A few questions about container growing

Linda's Garden z6 UtahJuly 4, 2013

Hi, I just bought a JM "Dancing Peacock" and plan on growing it in a container for at least a few years before planting in the ground. It is about 48" tall right now.

I have never grown a tree in a pot before so I would appreciate any advice you can give me. It is currently potted in 3 gallon plastic pot in bark and potting soil mix. Is this OK or should I do something different?

I have also read that I should put the pot in the garage over the winter (we have harsh winters in N. Utah). My garage stays about 40 degrees throughout most of the winter months, would this be a suitable place to store it for the winter? Also, do you water at all during the winter or let it go completely dry?

Thanks for any advice you can give me and I would love to see pictures of a mature Dancing Peacock if anyone has one.

Thanks a bunch!
Linda

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djimb

Most JM's will do well in a pot for quite a while, but for a 4' tree in a 3 gallon, I'd repot it, as it may well be rootbound. JM's really don't like to freeze, so once it drops its leaves it would probably be best to put in the garage. Over the winter, I'd keep it moist, but not wet. I'm from the PNW, where it rains for 7-9 months out of the year in the fall-spring, so they don't mind being wet, as long as the soil they're in drain well.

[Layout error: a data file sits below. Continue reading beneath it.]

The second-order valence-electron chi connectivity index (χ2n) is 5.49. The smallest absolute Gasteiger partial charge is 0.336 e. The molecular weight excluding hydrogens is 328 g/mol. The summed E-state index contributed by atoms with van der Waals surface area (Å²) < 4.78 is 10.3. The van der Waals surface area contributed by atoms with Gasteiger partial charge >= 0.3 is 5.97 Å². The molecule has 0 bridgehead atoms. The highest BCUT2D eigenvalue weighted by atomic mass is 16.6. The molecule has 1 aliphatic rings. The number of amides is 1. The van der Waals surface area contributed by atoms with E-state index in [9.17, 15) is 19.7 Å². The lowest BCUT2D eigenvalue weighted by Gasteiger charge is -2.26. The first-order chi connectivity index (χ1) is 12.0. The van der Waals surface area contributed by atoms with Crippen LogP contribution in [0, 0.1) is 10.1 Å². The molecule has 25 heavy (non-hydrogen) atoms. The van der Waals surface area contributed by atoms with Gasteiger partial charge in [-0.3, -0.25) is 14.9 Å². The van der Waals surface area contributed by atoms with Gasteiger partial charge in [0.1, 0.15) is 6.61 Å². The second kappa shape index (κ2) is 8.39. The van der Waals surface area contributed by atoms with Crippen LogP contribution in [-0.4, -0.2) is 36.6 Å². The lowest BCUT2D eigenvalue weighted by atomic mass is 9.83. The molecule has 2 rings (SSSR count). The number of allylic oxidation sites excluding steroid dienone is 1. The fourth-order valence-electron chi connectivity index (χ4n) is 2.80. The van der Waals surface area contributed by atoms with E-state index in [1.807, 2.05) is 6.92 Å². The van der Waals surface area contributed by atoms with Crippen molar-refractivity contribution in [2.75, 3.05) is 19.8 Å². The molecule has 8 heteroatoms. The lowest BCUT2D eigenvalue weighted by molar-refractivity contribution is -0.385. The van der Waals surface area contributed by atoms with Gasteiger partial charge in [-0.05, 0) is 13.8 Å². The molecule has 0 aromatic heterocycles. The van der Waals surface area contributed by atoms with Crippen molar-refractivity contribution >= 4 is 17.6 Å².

Bookmark   July 5, 2013 at 11:40AM
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gardengal48

Agree with all of the above - you need to keep the tree cold during its dormant period but don't allow it to freeze. The garage is a good bet.

To see pics of a mature, Google "Acer japonicum 'Aconitifolium'", which is the correct botanical name for this tree. Also called fernleaf fullmoon maple :-) Gorgeous in its fall color!

    Bookmark   July 5, 2013 at 1:38PM
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tapla (mid-MI z5b-6a)

Quite often, when you get a Japanese Maple, it will have recently been bumped to a larger size can, so there is no real urgency to do an out of season repot in the immediate. At most, you should pot up after cutting some shallow slits in the outside of the root mass. Repotting should wait until spring, and be undertaken just as you see buds start to move in anticipation of the spring flush.